Chewing-gum theft has become big business for criminal gangs who smuggle the confectionery across Europe to be used as a substitute for cash on the streets of Romania.
Prosecutors warn that the bizarre crime wave is now a "major problem" in cities across the UK, with thousands of pounds' worth of gum stolen from shops. The Crown Prosecution Service warned yesterday that those caught will face the "full force of the law", including jail.
Police believe organised gangs have identified a "soft target" in stores, where large amounts of stock are routinely left on shelves. In many cases, thieves simply load boxes of gum into trolleys and walk out. A number of forces claim the gum is sent to Romania, where shops and kiosks give chewing gum to customers instead of change, though Romanian diplomatic sources have played down the idea.
Dean Lampard, a CPS prosecutor, said: "The theft of large quantities of chewing gum is becoming big business. The police have told us this specific crime has become a major problem up and down the M5 corridor, as well as in other parts of the country."
His warning came after two Romanian men were jailed last week for thefts worth more than £1,000. Ciprian Petw received a 24-week sentence for stealing £550 of gum in Norfolk and Taunton. He was picked up by police with a large foiled bag in Asda, Taunton, while out on bail for the Norfolk theft. He was found guilty at Taunton Magistrates' Court of going equipped for theft. He had previously shoplifted in Manchester, Elgin and Suffolk, as well as Norfolk, and had made enough money to fund a trip home to Romania for Christmas, the court heard. Meanwhile, Fane Raducanu pleaded guilty to stealing chewing gum worth £430 from the same Asda store. He was given a six-week custodial sentence.
Police say similar raids have been carried out in Hounslow, Northampton, Hull, Newcastle, Slough, Worcester and North Yorkshire. From April to July last year, there were seven thefts of large quantities of gum in the Shrewsbury area alone. "Since then, it's continued," PC David Walton from West Mercia Police told The Independent on Sunday.
"We are not talking about a couple of packs; we are talking about five, six, seven maybe eight hundred pounds' worth in one go. It became apparent it was just Romanian nationals. The chewing gum has a tangible value back home. If you are making a purchase in a shop on a street corner or a kiosk, if they don't have sufficient change, they will give you strips of gum. The bottom line is it's going back to Romania. People are loading up the trolley and brazenly walking out with it."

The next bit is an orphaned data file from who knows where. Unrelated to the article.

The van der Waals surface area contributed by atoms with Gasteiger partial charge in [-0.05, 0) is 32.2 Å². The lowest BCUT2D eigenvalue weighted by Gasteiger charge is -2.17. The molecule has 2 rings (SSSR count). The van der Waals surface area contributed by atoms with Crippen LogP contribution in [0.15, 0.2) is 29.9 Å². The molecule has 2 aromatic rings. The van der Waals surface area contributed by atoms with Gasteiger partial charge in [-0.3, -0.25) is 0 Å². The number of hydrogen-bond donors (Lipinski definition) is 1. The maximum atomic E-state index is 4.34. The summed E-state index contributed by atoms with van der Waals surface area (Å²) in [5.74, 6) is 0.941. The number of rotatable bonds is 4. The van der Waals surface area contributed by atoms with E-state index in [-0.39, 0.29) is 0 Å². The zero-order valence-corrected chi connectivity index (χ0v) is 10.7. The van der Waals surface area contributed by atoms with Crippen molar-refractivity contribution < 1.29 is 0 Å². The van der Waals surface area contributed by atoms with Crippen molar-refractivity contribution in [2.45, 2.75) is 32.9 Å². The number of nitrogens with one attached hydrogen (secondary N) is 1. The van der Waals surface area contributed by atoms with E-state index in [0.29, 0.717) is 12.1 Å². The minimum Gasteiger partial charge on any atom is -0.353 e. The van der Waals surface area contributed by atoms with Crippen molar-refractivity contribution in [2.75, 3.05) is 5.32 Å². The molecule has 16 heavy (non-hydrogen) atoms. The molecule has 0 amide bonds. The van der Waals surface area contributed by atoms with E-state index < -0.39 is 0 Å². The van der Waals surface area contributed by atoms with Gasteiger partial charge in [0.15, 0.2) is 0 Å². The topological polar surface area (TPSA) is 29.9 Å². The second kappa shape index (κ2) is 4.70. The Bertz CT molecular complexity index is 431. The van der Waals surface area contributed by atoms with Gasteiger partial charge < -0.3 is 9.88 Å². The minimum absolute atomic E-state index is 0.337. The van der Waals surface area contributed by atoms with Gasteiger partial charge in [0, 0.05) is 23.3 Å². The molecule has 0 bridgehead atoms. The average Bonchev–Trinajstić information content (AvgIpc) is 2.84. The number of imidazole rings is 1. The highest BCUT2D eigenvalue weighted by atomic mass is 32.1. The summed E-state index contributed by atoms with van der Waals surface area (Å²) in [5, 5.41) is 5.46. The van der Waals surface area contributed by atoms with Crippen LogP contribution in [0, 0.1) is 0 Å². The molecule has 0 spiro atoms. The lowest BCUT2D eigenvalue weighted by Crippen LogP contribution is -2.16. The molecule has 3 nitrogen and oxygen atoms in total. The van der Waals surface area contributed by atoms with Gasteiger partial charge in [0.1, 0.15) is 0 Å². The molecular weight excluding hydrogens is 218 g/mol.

PC Walton says the problem also goes "all the way up the M1". The thieves avoid alcohol, meat and razor blades – where supermarket security is known to be tighter – and instead target the sweets aisles. Supermarkets have been encouraged to security-tag boxes of gum and reduce the amounts they keep on display.
Lincolnshire Police sounded the alarm about "an emerging trend in chewing-gum theft" after £1,000 worth was stolen from an Asda store in Grantham earlier this month. And last month, Constantin Barbu, 31, was jailed for a week after trying to steal gum worth £436.65 from Sainsbury in Worcester, while Bogdan-Constantin Panait, 23, was caught at Morrisons in Droitwich trying to steal gum worth £388.52. In December, Lucian Mitranus, 36, pleaded guilty at Cambridge Magistrates' Court to stealing £467.70 worth of gum from Tesco in Ely.
Sticky facts: Chewing it over – a pocket history of gum
* Ancient Greeks chewed gum from the resin in the bark of the mastic tree. Grecian women used it to clean their teeth.
* Modern gum emerged in the 1860s, using chicle from the milky juice of the sapodilla tree. Today man-made latex is used.
* Singapore banned chewing gum in 1992 in a litter crackdown. Gum smugglers face a year in jail.
* 304 people from Iowa, US, hold the world record for blowing a chewing gum bubble simultaneously.
* Gum manufacturer Wrigley says it needs 53 square miles of farmland to grow all its mint.
* In 2006, Tory MP Bernard Jenkin criticised Labour's Stephen Pound for "very visibly chewing gum" in the Commons. Pound argued he was "masticating medicinally" because he was trying to give up smoking.